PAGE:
- Statement T-Shirts and Totes: Again, not exclusively queer fashion, but still a popular choice among queer people. You can shout out your queerness or any other important part of your identity with a graphic shirt or tote.
- Practical Accessories: They claim that you can tell whether a woman is lesbian by how she keeps her keys. The stereotype of the down-to-earth, practical tomgirl is one of the longest-lasting lesbian stereotypes. Carabiner-attached keys and Swiss Army knives are often seen on the belt loop of a tomboy.
Fashion has evolved to be more “gender-neutral” or “gender-fluid.” The lines between what’s considered a feminine or masculine outfit or item of clothing are blurring as more people realize that clothes do not necessarily have a gender. In 2021, women will be wearing 80s-inspired, oversized “boyfriend jackets, as well as soft pastel suits and jumpsuits.
You can find inspiration from female lesbian icons, including singer Lauren Jauregui and actresses Sarah Paulson, Cara Delevingne, and St. Vincent.
Butch Lesbian Style
The butch lesbian style celebrates masculinity, while femme lesbians are characterized by feminine fashion. In a New York Times article on butch lesbians, the term “butch” was defined as “an aesthetic,” which also conveyed “an attitude and a lot of energy.” Butchness can be defined in terms of both gender and sexuality. However, it’s hard to do so. Casey Legler, a former Olympic model and swimmer, says that “[butches] exist within this realm of masculinity which has nothing to do cis men – that’s what we [butches] can talk about.”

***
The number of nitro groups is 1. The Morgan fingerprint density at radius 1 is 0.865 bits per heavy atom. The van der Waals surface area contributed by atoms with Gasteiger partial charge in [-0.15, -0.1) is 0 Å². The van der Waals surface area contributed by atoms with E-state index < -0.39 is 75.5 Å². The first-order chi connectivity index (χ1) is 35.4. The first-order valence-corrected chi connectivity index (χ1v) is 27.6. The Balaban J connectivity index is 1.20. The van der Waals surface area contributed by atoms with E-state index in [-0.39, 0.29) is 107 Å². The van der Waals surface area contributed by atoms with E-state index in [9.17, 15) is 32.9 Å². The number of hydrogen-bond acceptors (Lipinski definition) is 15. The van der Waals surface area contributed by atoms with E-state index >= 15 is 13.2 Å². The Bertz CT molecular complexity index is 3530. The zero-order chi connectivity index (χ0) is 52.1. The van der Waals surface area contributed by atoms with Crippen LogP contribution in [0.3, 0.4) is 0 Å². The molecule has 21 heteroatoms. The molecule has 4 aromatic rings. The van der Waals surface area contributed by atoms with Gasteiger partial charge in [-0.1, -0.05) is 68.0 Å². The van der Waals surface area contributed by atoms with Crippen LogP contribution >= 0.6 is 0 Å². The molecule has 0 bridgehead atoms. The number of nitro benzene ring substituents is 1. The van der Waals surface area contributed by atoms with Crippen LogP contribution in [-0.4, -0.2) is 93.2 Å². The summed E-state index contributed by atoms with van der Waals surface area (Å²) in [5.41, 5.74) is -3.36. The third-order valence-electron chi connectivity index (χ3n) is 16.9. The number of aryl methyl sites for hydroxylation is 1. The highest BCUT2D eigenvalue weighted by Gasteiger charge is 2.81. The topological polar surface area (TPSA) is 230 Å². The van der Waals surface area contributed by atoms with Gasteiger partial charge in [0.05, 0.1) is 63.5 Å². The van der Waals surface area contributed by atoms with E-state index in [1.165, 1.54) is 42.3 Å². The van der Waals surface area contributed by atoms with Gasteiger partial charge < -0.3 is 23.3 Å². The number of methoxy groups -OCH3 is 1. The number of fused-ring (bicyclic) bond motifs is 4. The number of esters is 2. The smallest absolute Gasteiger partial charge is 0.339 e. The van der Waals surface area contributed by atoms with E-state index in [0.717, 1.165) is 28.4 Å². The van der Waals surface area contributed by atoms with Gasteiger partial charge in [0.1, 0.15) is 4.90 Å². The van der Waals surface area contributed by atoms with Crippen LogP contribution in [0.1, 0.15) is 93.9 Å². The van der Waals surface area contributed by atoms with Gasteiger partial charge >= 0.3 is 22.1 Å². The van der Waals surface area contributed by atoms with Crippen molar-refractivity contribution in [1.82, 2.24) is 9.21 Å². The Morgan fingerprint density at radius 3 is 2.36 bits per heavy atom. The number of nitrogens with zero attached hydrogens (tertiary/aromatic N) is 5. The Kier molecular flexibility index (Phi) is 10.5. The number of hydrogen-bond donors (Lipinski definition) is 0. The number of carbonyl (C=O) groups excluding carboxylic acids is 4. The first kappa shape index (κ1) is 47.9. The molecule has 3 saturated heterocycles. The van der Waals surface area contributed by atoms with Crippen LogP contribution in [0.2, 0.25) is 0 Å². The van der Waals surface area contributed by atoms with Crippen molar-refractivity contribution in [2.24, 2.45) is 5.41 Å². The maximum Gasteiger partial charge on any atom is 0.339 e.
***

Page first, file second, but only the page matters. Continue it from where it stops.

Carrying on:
What looks and styles are considered to be quintessentially masculine? One of the most common is a short, male hairstyle.
It is believed that butch lesbian style is not as stylish or “put together” as feminine fashion. This assumption is based on the idea of what a woman ought to wear and shouldn’t wear. Butch identity is ultimately about rejecting the traditional feminine.
Butch lesbian style is more than menswear worn on a woman. It’s safe to say that menswear trends influence butch fashion trends. Butch lesbian style can be seen in 2022 with utility wear, nautical pieces, bomber coats, wide-cut pants, and Bermuda shorts. These days, neon chunky sneakers have also become popular among men. Regarding the general fashion trends 2022, we’ve got early 2000s styles, top-to-bottom colors, sequins, shimmer, and bold stripes.
Butch lesbian icons include Lea DeLaria (actor and comedian), Jenny Shimizu (model), JD Samson (musician), and Roberta Colindrez.